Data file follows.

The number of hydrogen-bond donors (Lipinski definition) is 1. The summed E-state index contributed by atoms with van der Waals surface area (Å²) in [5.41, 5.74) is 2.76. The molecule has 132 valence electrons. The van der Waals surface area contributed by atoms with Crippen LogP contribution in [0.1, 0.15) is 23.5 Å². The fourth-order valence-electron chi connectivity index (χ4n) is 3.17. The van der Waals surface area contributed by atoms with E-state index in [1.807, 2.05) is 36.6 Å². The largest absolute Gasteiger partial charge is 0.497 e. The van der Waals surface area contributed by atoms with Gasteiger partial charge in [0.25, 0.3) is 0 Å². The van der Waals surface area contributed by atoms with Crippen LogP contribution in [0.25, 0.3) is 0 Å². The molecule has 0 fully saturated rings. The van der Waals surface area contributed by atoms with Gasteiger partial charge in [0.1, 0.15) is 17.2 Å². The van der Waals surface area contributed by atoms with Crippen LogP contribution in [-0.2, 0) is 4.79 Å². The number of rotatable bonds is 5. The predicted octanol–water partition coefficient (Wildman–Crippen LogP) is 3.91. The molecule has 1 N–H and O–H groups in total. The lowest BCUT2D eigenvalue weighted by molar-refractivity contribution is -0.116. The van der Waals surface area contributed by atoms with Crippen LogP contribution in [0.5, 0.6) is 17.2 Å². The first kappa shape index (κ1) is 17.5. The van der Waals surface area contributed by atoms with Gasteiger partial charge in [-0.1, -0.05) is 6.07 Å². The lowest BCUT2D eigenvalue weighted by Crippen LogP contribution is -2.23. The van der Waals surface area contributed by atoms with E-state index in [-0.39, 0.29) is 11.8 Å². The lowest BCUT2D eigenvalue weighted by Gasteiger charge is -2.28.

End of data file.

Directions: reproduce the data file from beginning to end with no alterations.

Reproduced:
The number of hydrogen-bond donors (Lipinski definition) is 1. The summed E-state index contributed by atoms with van der Waals surface area (Å²) in [5.41, 5.74) is 2.76. The molecule has 132 valence electrons. The van der Waals surface area contributed by atoms with Crippen LogP contribution in [0.1, 0.15) is 23.5 Å². The fourth-order valence-electron chi connectivity index (χ4n) is 3.17. The van der Waals surface area contributed by atoms with E-state index in [1.807, 2.05) is 36.6 Å². The largest absolute Gasteiger partial charge is 0.497 e. The van der Waals surface area contributed by atoms with Gasteiger partial charge in [0.25, 0.3) is 0 Å². The van der Waals surface area contributed by atoms with Crippen LogP contribution in [0.25, 0.3) is 0 Å². The molecule has 0 fully saturated rings. The van der Waals surface area contributed by atoms with Gasteiger partial charge in [0.1, 0.15) is 17.2 Å². The van der Waals surface area contributed by atoms with Crippen LogP contribution in [-0.2, 0) is 4.79 Å². The number of rotatable bonds is 5. The predicted octanol–water partition coefficient (Wildman–Crippen LogP) is 3.91. The molecule has 1 N–H and O–H groups in total. The lowest BCUT2D eigenvalue weighted by molar-refractivity contribution is -0.116. The van der Waals surface area contributed by atoms with Crippen LogP contribution in [0.5, 0.6) is 17.2 Å². The first kappa shape index (κ1) is 17.5. The van der Waals surface area contributed by atoms with Gasteiger partial charge in [-0.1, -0.05) is 6.07 Å². The lowest BCUT2D eigenvalue weighted by Crippen LogP contribution is -2.23. The van der Waals surface area contributed by atoms with E-state index in [-0.39, 0.29) is 11.8 Å². The lowest BCUT2D eigenvalue weighted by Gasteiger charge is -2.28.